Design a binary indexed tree. also called Fenwick Tree. public class BinaryIndexedTree {
final static int MAX = 1000;
static int[] tree = new int[MAX];

void constructTree(int arr[]) {
for (int i = 1; i < tree.length; i++)
tree[i] = 0;
for (int i = 0; i < arr.length; i++)
update(i, arr[i]); // O(nlog(n))
}

int getSum(int index) {
int sum = 0;
index = index + 1; // index is 1 more than arr[]
while (index > 0) {
sum += tree[index];
index -= index & -index;
}
return sum;
}

// Add val to tree[i] and all of its ancestores
public void update(int index, int val) {
index = index + 1;
while (index <= tree.length) {
tree[index] += val;
index += index & -index;
}
}
}


### Arithmetic vs. Logical Right Shift

-75 (10110101) >> 1 = -38 (11011010) // arithmetic shift, fill in the new bits with the sign bit.
-75 (10110101) >>> 1 = 90 (01011010) // logical shift, fill in 0 in the most significant bit.


### Getting and Setting Bit Functions

public boolean getBit(int num, int i) {
return (num & (1 << i)) != 0;
}

public int setBit(int num, int i) {
return num | (1 << i);
}

public int clearBit(int num, int i) {
return num & ~(1 << i);
// clear all bits from the most significant bit through i (inclusive)
// return num & ((1 << i) - 1);
// clear all bits from i through 0 (inclusive)
// return num & ((-1 << i + 1)); // NOTE: a sequence of 1 is -1
}

public int updateBit(int num, int i, boolean bitIs1) {
int value = bitIs1 ? 1 : 0;
int mask = ~(1 << i); // to clear bit
return (num & mask) | (value << i);
}

public long swapBits(long x, int i, int j) {
// extract the i-th and j-th bits, and see if they differ.
if (((x >>> i) & 1) != ((x >>> j) & 1)) {
long mask = (1L << i) | (1L << j); // combine
x ^= mask; // flip their values with XOR
}
return x;
}



### Packing/Unpacking int to bytes

static void putInt(byte[] b, int off, int val) {
b[off + 3] = (byte) (val       );
b[off + 2] = (byte) (val >>>  8);
b[off + 1] = (byte) (val >>> 16);
b[off    ] = (byte) (val >>> 24);
}

static int getInt(byte[] b, int off) {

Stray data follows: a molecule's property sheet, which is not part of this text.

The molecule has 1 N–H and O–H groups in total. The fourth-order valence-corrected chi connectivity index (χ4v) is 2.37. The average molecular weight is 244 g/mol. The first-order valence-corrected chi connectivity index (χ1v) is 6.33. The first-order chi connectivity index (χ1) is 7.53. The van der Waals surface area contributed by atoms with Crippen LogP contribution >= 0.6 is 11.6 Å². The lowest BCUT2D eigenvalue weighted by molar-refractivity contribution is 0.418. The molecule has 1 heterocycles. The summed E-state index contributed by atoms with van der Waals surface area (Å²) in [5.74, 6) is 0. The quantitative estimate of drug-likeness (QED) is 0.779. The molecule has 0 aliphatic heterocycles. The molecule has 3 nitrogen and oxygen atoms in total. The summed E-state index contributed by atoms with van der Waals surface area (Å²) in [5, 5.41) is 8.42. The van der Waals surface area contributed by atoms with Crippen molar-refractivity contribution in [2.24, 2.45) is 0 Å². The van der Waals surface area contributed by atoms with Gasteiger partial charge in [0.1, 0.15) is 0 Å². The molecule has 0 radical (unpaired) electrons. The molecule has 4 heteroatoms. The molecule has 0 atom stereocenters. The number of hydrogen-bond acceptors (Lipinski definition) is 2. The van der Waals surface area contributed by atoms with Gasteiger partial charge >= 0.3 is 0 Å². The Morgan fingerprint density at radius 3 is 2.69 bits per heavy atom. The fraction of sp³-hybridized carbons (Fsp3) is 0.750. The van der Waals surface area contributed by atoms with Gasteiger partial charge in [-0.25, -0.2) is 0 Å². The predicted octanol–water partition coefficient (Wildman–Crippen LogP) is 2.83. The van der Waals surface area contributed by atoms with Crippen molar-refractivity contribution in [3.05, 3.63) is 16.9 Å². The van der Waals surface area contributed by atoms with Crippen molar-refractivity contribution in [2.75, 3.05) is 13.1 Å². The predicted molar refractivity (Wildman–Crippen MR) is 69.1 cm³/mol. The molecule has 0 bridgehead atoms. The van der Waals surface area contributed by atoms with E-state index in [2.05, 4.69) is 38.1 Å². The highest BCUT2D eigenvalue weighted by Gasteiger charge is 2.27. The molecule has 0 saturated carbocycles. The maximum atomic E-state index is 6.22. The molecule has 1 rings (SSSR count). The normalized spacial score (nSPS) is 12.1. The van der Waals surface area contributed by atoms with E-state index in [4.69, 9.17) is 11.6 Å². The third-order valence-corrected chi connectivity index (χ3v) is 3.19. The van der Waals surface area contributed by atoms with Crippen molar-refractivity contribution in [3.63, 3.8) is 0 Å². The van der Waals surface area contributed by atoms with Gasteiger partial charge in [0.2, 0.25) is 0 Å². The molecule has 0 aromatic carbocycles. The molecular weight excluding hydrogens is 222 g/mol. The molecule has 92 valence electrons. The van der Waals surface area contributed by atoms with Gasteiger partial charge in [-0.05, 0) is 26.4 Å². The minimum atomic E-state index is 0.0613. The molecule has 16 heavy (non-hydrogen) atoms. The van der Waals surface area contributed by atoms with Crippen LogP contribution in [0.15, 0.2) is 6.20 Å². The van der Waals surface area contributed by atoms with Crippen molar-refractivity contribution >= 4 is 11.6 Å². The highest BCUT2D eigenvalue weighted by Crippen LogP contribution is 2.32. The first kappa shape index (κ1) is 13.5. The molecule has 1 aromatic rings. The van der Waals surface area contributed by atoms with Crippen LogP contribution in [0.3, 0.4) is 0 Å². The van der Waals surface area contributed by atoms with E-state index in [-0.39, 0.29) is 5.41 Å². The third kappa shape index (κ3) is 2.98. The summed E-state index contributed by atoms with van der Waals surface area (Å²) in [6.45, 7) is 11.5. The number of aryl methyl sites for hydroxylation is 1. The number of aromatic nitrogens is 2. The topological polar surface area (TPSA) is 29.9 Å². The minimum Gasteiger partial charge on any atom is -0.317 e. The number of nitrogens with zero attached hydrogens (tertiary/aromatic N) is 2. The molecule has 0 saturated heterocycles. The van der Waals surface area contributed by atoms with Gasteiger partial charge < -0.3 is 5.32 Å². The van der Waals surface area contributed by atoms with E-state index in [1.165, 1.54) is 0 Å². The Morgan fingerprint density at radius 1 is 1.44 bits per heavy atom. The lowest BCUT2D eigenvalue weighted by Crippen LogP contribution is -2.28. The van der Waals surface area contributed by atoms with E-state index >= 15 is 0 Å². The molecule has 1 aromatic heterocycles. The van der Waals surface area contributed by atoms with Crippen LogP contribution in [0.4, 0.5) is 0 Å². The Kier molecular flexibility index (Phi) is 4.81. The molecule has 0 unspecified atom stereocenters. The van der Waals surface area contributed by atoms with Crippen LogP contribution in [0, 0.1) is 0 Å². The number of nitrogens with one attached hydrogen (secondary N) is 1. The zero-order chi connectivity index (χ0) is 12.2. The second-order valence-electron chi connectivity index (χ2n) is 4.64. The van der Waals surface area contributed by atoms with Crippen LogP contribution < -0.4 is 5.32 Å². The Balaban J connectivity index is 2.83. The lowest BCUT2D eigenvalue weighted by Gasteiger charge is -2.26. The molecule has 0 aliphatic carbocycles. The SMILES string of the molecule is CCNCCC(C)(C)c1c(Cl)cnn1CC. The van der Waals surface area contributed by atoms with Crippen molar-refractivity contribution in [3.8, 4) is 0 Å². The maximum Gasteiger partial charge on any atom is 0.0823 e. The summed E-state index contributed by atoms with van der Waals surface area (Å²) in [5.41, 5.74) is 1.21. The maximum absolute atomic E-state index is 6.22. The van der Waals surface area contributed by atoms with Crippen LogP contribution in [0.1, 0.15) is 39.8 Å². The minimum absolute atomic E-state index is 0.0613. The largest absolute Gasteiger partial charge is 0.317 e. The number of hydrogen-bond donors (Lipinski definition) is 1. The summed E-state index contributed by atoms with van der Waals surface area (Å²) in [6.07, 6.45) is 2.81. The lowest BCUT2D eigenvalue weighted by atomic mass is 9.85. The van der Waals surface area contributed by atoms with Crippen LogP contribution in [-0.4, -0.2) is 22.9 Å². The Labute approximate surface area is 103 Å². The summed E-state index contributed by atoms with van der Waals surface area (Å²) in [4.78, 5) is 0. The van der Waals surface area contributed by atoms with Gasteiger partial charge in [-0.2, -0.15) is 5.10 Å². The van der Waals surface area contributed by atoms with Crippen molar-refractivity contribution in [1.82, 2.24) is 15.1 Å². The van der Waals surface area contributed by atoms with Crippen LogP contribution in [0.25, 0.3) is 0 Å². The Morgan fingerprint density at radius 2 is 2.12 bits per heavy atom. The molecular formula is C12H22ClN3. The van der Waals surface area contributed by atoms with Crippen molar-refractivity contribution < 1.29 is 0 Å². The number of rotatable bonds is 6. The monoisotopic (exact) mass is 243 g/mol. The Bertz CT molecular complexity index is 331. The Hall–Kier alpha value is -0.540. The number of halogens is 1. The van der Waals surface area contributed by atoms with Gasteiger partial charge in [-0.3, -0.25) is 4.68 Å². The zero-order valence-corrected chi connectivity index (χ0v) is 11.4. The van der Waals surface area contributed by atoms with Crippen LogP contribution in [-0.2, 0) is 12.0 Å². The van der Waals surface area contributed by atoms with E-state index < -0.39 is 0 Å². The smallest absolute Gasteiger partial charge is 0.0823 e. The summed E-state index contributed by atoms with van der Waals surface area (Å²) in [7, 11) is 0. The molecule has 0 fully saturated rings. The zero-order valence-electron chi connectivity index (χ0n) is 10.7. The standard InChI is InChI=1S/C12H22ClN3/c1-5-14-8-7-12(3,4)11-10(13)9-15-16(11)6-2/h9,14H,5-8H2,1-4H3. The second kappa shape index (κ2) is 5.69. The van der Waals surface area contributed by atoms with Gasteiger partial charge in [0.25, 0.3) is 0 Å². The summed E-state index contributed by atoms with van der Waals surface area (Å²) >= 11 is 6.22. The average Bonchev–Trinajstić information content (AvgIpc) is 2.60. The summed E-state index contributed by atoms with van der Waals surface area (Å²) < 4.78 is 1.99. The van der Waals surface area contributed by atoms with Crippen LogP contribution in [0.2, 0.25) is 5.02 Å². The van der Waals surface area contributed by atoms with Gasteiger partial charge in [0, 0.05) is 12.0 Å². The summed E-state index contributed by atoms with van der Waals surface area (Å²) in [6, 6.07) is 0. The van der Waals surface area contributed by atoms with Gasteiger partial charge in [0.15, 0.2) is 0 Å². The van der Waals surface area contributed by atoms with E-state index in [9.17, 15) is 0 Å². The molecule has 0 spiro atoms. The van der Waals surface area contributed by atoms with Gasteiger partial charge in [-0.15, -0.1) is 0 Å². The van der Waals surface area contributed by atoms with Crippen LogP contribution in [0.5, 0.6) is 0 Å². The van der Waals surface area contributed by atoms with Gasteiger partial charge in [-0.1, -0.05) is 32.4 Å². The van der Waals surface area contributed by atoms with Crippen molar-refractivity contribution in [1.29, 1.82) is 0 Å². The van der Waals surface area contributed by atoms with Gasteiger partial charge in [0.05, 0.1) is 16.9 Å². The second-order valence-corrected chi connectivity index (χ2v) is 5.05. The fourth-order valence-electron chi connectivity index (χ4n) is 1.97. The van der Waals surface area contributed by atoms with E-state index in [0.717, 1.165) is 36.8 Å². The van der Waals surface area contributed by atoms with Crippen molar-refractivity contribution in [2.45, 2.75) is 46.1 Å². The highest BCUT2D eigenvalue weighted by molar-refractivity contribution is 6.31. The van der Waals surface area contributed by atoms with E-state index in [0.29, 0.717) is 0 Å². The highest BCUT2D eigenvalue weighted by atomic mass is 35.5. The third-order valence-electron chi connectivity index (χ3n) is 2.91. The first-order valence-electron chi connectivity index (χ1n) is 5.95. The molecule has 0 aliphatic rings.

return ((b[off + 3] & 0xFF)      ) +
((b[off + 2] & 0xFF) <<  8) +
((b[off + 1] & 0xFF) << 16) +
((b[off    ]       ) << 24);
}


# Interview Questions

### Word’s Parity

The parity of a binary word is 1 if the number of 1s in the word is odd; otherwise, it is 0. e.g., the parity of 1011 is 1, and the parity of 10001000 is 0. How would you compute the parity of a very large number of 64-bit words?

// Test the value of each bit while tracking the number of 1s seen so far.
// Complexity: O(n)
public short parity1(long x) {
short result = 0;
while (x != 0) {
result ^= (x & 1); // store the number mod 2 since we only care if even or odd
x >>>= 1;
}
return result;
}

// x & (x - 1) equals x with its lowest set bit erased.
// Complexity: O(k) k is the number of 1s.
public short parity2(long x) {
short result = 0;
while (x != 0) {
result ^= 1;
x &= (x - 1); // drops the lowest set bit of x
}
return result;
}

// The parity of (11010111) is the same as parity of (1101) XORed with (0111) which is (1010).
// Complexity: O(log(n))
public short parity3(long x) {
for (int i = 32; i >= 1; i /= 2) {
x ^= x >>> i;
}
return (short) (x & 0x1); // extract the last bit
}

// Especially for a long stream of words, like to compute CRC, we can cache precomputed parity.
// Complexity: O(n/L)
public short parity4(long x) {
// feed in the precomputed parity
final short[] precomputedParity = new short[2^16];
}


### Reverse Bits

	/**
* Reverse bits of a given 32 bits unsigned integer.
*
* For example, given input 43261596 (represented in binary as
* 00000010100101000001111010011100), return 964176192 (represented in binary as
* 00111001011110000010100101000000).
*
*/
public int reverseBits(int n) {
int result = 0;
for (int i = 0; i < 32; i++) {
result += n & 1;
n >>>= 1; // must do unsigned shift
if (i < 31) // for last digit, don't shift!
result <<= 1;
}
return result;
}

/**
* How to optimize if this function is called multiple times? We can divide an int into 4 bytes,